27 years on, modern rockers Matchbox Twenty still rouse the crowds

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27 years on, modern rockers Matchbox Twenty still rouse the crowds

matchbox twenty
Photo: Dante Griffith
Siobhan Cotchin
Photo: Dante Griffith
goo goo dolls
Photo: Dante Griffith
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words by Dante Griffith and Melody O'Shea

On a mild Summer’s night, while half of Melbourne sat next door at the MCG for Tay Tay, a die-hard bastion of Gen-X and Millennial fans trooped into the Rod Laver Arena to watch Matchbox Twenty perform an unforgettable set.

It’s worth mentioning that the band’s pulling power has never waned as they walked onstage to a sold-out arena. The sheer preponderance of T-shirts from previous tours only added to the sense that this band enjoys an incredibly loyal fan base.

After 11 years in absentia, Matchbox Twenty finally returned to Melbourne, Australia. The energy of anticipation was palpable walking into the area, and the large stage setting was surprisingly intimate for the night’s opening act, Siobhan Cotchin.

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Cotchin managed to fill the stage with an emotive and emphatic performance, and a stage presence I hear nearby punters describe as ‘bewitching.’ Cotchin’s stagecraft was slick and classy and she easily engaged the audience, connecting in a close, confiding manner reminiscent of the performer drawing in the masses next door.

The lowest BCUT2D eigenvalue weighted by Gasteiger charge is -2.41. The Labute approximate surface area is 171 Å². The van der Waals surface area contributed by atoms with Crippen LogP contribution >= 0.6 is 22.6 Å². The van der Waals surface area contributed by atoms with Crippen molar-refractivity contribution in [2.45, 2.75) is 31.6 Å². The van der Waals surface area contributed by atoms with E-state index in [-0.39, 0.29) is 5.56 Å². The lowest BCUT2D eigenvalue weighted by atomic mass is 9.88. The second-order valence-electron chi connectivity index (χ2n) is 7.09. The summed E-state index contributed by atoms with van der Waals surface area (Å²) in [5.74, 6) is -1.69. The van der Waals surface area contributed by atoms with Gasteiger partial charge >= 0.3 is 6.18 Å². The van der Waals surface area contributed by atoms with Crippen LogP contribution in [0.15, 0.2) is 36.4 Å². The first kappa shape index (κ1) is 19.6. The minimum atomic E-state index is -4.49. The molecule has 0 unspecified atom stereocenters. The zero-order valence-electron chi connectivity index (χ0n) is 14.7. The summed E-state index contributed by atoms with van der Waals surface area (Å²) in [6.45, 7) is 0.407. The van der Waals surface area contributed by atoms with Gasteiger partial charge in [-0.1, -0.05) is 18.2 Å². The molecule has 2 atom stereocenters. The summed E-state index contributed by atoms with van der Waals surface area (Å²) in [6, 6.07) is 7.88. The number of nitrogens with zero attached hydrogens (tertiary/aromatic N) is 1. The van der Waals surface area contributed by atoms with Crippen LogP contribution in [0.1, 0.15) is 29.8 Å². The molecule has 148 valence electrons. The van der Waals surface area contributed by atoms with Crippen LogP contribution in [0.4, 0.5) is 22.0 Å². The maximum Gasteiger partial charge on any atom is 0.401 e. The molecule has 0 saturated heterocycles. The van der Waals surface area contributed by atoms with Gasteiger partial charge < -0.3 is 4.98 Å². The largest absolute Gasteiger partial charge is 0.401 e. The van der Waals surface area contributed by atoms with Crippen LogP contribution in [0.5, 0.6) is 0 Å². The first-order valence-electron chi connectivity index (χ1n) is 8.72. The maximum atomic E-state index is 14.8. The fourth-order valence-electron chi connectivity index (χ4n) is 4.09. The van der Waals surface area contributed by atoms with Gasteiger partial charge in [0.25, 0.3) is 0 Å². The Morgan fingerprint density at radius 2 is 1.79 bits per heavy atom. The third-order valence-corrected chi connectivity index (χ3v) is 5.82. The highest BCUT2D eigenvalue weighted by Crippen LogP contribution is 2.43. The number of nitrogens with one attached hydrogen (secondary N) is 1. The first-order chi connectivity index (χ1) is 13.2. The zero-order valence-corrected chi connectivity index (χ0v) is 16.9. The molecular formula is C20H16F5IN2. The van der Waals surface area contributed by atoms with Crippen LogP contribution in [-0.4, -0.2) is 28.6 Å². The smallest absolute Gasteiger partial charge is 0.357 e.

Cotchin rounded out the set by performing her new single Too Good To Be True, released just the day before this performance. The tune was emotive and charged and the clean and true audio mix only highlighted this young performer’s musical chops.

20 minutes later, the friendly, chatty crowd were chanting for the Goo Goo Dolls from the moment the lights cut momentarily. The Goo Goo’s came charging out of the gate and played a rollicking and effortless set that was impressively tight, with lots of fun banter from lead singer and guitarist John Rzeznik.

At one point Rzeznik even thanked Australia for the gift of Margot Robbie. The Goo Goo Dolls wrapped up with their biggest track Iris, and it was clear that this track remains a stand-out favourite with their legion of fans. 

Punctual to the minute, Matchbox Twenty strummed their first chord at 9pm sharp, mixing up the set list with an old classic turned Barbie anthem Push to their newest track Don’t Get Me Wrong. There was a sense that the fans had their clear favourites, and in fact, the level of chatter throughout less popular numbers was telling.

Halfway through the show Rob Thomas (lead vocalist) and Kyle Cook (lead guitarist) slowed the show down to perform a raw, acoustic version of the song If You’re Gone. This sombre track had a sparkle that their more strident numbers lacked and the audience was vocal in their appreciation. 

Staging was fairly stock standard and while the visuals had moments of brilliance, there were times the mediocre visuals on the vast screen seemed to leave the band floundering in a wash of colour that failed to hone in on each musician and the band as a whole.

Overall Matchbox Twenty’s performance at Rod Laver Arena was everything you’d expect from mom-rock veterans. A still-energetic band with musical chops aplenty offered a memorable night for the many raucous fans still loyal after 27 years. 

To grab tickets to the remaining shows, head here